Daily Harvest -- 2/22/2016
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FARM & RURAL POLICY
Agri-Pulse Daybreak Monday, February 22nd
- (Audio) This is shaping up to be a make-or-break week for congressional action to block Vermont’s first-in-the-nation requirements for labeling biotech foods.
Agri-Pulse: Washington Week Ahead: Roberts, Stabenow seek deal on biotech labeling
- The clock is ticking this week for senators to reach agreement on a biotech labeling bill that can win enough Democratic support to reach President Obama's desk.
Agri-Pulse: Open Mic with Richard Wilkins, President of the American Soybean Association
- (Audio) Wilkins discusses how the vacancy on the Supreme Court may affect the Obama administration’s environmental policy, the soybean farmer’s view of the Trans-Pacific Partnership trade agreement, whether or not the new farm bill protects farmers during times of lower crop prices and the ASA’s view of proposed cuts to crop insurance.
Agri-Pulse: Meet the Lawmaker: Mike Rogers, Alabama's 3rd District
- (Video) Republican Mike Rogers talks with Agri-Pulse about his legislative background, how he sees the connection between food and national security, and why he wants to see a split farm bill on the House floor.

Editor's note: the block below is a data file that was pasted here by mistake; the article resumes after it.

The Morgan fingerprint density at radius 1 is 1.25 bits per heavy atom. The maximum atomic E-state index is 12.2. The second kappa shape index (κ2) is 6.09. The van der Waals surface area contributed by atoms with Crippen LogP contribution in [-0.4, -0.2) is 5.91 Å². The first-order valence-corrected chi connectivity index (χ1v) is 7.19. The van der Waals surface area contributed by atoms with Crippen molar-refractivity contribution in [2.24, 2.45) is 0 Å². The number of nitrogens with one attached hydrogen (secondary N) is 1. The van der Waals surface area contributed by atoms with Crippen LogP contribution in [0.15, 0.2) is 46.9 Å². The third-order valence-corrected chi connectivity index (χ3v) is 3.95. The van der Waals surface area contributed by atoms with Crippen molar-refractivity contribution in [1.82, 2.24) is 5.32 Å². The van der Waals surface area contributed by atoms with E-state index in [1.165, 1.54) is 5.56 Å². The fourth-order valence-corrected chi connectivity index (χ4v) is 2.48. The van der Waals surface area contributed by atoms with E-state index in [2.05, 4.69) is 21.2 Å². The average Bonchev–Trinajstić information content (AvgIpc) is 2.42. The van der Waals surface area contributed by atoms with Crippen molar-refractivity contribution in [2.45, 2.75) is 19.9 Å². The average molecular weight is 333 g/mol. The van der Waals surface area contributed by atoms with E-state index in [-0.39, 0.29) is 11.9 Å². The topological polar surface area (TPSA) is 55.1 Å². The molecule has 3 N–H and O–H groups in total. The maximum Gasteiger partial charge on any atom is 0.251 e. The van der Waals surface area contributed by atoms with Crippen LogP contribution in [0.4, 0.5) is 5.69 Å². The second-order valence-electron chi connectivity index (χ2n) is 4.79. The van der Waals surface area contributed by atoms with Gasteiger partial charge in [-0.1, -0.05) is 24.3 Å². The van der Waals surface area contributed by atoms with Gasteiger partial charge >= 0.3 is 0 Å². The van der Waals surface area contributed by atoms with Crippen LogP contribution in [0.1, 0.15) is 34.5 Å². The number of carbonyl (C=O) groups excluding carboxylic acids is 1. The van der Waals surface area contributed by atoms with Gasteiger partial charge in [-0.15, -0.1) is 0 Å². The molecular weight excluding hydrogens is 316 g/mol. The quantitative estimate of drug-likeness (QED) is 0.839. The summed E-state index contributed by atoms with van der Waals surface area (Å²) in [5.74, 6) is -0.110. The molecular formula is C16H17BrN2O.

Washington Times: Nebraska could be latest state to OK ‘right-to-farm’ law
- The proposed constitutional amendment would guarantee the right to “engage in farming and ranching practices” and prevent the Legislature from passing new regulations without a compelling state interest.
Post Star: Farm Bureau faults Cuomo plan to give farm trucks toll break
- The New York Farm Bureau says Gov. Andrew Cuomo's plan to give farm trucks a break on Thruway tolls that could save farmers $5 million annually for three years is a “drop in the bucket.”
New York Times: Iowans Urge Senator Charles Grassley to Hold Hearings on Court Nominee
- As chairman of the Judiciary Committee, Mr. Grassley must decide whether to schedule a confirmation hearing on a court nominee, arguably giving him more power than any other individual senator in deciding if the process will move forward.